On 11 September 2014, the defining moment in the Labour Party’s modern history in Scotland happened, on Buchanan Street, in the city of Glasgow, where I’m writing this right now. The independence referendum was at its peak. The whole thing had been incredible, but this was the day that topped the lot.
Labour’s contempt for Scotland and for Scottish voters was an unspoken fact up here for years. The loyalty of their “core vote” was so taken for granted that their MP’s and other elected officials saw their offices as essentially “jobs for life” and they acted accordingly.
The voters were little more than an afterthought and they treated the foot soldiers, the rank and file membership, like idiot children.
Selection interviews for elected posts were notorious, valuing conformity above anything else. The ability to sound you like you were speaking in complete sentences whilst saying nothing at all was essential to moving up the ladder. Managerial buzz-words and geek-speech were valued over plain talking, which held too many risks. As a consequence, the party was a lobotomised joke. You could find more intelligent life on a rock you picked up on the beach.
I was there for all of it, a member and activist, and saw the transformation from a vibrant, relevant organisation in the early 90’s to the hollowed out shadow of itself it had become by 2004 or so, when the pager slaves at Westminster voted for a war many of them knew was a fraud and which many others were simply too stupid to deduce as one.
I knew people who had joined Labour for no other reason than they wanted a “political career.” The idea that they might one day ever have to take monumental decisions with the rest of the country depending on their judgement, was the furthest thing from their minds. It scared the shit out of me to imagine these people ever holding high office, and in the Iraq debate I saw the full vindication of all of my fears.
I left then, when it was no longer possible to suspend disbelief.
Their moral purpose was gone. Their reason for existing had morphed into something horrible, the keeping of power, and there was no policy to which they were wedded which they weren’t wholly prepared to sacrifice on that alter if it became necessary to that “greater goal.”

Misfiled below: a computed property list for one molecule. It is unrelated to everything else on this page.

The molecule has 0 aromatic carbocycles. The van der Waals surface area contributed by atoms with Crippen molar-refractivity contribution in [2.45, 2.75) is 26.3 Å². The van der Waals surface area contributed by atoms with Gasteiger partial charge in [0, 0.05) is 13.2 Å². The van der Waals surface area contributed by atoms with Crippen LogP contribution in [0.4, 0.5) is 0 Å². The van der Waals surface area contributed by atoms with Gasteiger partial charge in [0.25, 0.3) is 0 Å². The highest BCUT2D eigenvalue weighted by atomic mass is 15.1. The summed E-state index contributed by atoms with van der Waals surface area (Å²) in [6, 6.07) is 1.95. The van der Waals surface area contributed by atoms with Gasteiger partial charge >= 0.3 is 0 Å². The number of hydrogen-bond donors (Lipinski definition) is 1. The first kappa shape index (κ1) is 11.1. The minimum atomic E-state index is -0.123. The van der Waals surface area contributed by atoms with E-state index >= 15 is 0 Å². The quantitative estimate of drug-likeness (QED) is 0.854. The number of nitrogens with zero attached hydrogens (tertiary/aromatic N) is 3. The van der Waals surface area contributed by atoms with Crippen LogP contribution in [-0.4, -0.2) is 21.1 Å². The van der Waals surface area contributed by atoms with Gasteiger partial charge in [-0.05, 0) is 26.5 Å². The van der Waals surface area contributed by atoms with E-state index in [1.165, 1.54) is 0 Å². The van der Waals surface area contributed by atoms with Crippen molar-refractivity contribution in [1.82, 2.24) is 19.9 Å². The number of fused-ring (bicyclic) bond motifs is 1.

By the time the referendum began I’d just about made up my mind that they had outlived their usefulness as a political force in Scotland. By the time it was over I loathed everything about the organisation. It wasn’t hard to make the jump. They earned it.
Scotland had barely blipped on the radar of Labour in London in the years following the party’s defeat in the 2010 general election. But they knew they would need Scottish votes if they were to return to power the following year. The referendum had served up raw emotion and revealed an undercurrent of anger against them that shook them to their foundations.
Labour was being lacerated on the blogs, social media sites and on the doorsteps. Everything about their conduct reeked.
A week before the events of 11 September, I spoke to one guy who told me that the Labour team had, in an effort to reach out to their core voters, bussed a bunch of high-society student types from one of England’s premier colleges to work the ground campaign in Labour voting areas; the pampered kids of Middle England, doing the rounds in a Scottish inner city, telling people how great the union was.
The enormity of their disconnect was summed up perfectly in that gesture.
These people didn’t have a fucking clue.
Ed Miliband’s brainwave, his magic wand solution, was one of the stupidest and most self-defeating political moves I’ve ever witnessed. He decided to send forth a battalion of Westminster’s finest – people who never gave us a second thought, who could barely have found us on the map – up to Glasgow, to “show Scotland the love.”
And when they got there, these cappuccino clutching, suited and booted technocrats, to put us back in our wee box, the reception that met them captured the moment for all time, one of the greatest political stunts ever contrasting beautifully with the stunt they were trying to pull, and their contempt was mirrored back at them.
A guy on a rickshaw, with a loud-hailer blasting out the theme tune to Star Wars, greeted them with “Say hello to your Imperial Masters! Your Imperial Masters are here!”
And that’s what followed them, live on TV, all the way up Buchanan Street from the train station where they had disembarked, smirking, many not even trying to pretend they would rather have been somewhere, anywhere, else in the world. On that street they had nowhere to run. They had nowhere to hide. They marched up it with that guy blaring contempt out in their ears, they waved to the cameras and then pissed off back to London.